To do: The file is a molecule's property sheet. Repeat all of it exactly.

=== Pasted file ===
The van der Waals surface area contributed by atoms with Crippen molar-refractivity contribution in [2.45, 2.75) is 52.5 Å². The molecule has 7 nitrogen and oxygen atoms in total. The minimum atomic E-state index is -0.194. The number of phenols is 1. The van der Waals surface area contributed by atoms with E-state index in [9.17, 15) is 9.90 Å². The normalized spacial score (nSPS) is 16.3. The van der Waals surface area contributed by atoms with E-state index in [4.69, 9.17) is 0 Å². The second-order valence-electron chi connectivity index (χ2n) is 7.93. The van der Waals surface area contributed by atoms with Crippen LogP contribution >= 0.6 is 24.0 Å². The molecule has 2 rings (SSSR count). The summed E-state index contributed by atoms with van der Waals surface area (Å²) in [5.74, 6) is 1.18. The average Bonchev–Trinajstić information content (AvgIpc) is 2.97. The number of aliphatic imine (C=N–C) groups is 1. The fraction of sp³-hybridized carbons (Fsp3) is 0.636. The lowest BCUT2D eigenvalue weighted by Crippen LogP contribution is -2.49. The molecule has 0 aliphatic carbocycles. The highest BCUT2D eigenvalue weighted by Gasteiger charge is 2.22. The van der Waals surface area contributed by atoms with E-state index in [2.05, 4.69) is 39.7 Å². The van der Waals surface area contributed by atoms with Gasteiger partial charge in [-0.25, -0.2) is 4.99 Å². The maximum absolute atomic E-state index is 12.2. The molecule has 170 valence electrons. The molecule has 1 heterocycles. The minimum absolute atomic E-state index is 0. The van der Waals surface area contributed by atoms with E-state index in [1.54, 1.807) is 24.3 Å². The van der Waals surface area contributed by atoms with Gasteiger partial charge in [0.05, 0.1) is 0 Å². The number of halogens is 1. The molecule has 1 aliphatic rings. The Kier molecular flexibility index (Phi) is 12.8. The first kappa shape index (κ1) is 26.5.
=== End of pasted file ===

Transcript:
The van der Waals surface area contributed by atoms with Crippen molar-refractivity contribution in [2.45, 2.75) is 52.5 Å². The molecule has 7 nitrogen and oxygen atoms in total. The minimum atomic E-state index is -0.194. The number of phenols is 1. The van der Waals surface area contributed by atoms with E-state index in [9.17, 15) is 9.90 Å². The normalized spacial score (nSPS) is 16.3. The van der Waals surface area contributed by atoms with E-state index in [4.69, 9.17) is 0 Å². The second-order valence-electron chi connectivity index (χ2n) is 7.93. The van der Waals surface area contributed by atoms with Crippen LogP contribution >= 0.6 is 24.0 Å². The molecule has 2 rings (SSSR count). The summed E-state index contributed by atoms with van der Waals surface area (Å²) in [5.74, 6) is 1.18. The average Bonchev–Trinajstić information content (AvgIpc) is 2.97. The number of aliphatic imine (C=N–C) groups is 1. The fraction of sp³-hybridized carbons (Fsp3) is 0.636. The lowest BCUT2D eigenvalue weighted by Crippen LogP contribution is -2.49. The molecule has 0 aliphatic carbocycles. The highest BCUT2D eigenvalue weighted by Gasteiger charge is 2.22. The van der Waals surface area contributed by atoms with E-state index in [2.05, 4.69) is 39.7 Å². The van der Waals surface area contributed by atoms with Gasteiger partial charge in [-0.25, -0.2) is 4.99 Å². The maximum absolute atomic E-state index is 12.2. The molecule has 170 valence electrons. The molecule has 1 heterocycles. The minimum absolute atomic E-state index is 0. The van der Waals surface area contributed by atoms with E-state index in [1.54, 1.807) is 24.3 Å². The van der Waals surface area contributed by atoms with Gasteiger partial charge in [0.05, 0.1) is 0 Å². The number of halogens is 1. The molecule has 1 aliphatic rings. The Kier molecular flexibility index (Phi) is 12.8. The first kappa shape index (κ1) is 26.5.